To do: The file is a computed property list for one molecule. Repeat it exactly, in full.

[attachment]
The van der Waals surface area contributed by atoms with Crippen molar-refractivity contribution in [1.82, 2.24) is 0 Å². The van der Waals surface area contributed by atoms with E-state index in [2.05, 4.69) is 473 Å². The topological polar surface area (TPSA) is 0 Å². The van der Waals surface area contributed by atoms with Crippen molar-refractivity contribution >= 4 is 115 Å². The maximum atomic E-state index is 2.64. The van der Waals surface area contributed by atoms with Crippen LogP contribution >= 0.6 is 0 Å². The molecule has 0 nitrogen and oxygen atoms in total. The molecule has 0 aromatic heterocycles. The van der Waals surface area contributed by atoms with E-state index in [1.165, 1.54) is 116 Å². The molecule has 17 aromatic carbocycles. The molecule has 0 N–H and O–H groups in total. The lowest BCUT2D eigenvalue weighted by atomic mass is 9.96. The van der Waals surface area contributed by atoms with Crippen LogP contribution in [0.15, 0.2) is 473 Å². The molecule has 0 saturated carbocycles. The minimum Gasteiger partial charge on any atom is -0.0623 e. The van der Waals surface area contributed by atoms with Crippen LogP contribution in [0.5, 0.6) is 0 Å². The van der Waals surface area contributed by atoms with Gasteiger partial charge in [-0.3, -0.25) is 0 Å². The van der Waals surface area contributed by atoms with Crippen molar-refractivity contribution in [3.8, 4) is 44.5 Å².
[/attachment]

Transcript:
The van der Waals surface area contributed by atoms with Crippen molar-refractivity contribution in [1.82, 2.24) is 0 Å². The van der Waals surface area contributed by atoms with E-state index in [2.05, 4.69) is 473 Å². The topological polar surface area (TPSA) is 0 Å². The van der Waals surface area contributed by atoms with Crippen molar-refractivity contribution >= 4 is 115 Å². The maximum atomic E-state index is 2.64. The van der Waals surface area contributed by atoms with Crippen LogP contribution >= 0.6 is 0 Å². The molecule has 0 nitrogen and oxygen atoms in total. The molecule has 0 aromatic heterocycles. The van der Waals surface area contributed by atoms with E-state index in [1.165, 1.54) is 116 Å². The molecule has 17 aromatic carbocycles. The molecule has 0 N–H and O–H groups in total. The lowest BCUT2D eigenvalue weighted by atomic mass is 9.96. The van der Waals surface area contributed by atoms with Crippen LogP contribution in [0.15, 0.2) is 473 Å². The molecule has 0 saturated carbocycles. The minimum Gasteiger partial charge on any atom is -0.0623 e. The van der Waals surface area contributed by atoms with Crippen LogP contribution in [0.5, 0.6) is 0 Å². The van der Waals surface area contributed by atoms with Gasteiger partial charge in [-0.3, -0.25) is 0 Å². The van der Waals surface area contributed by atoms with Crippen molar-refractivity contribution in [3.8, 4) is 44.5 Å².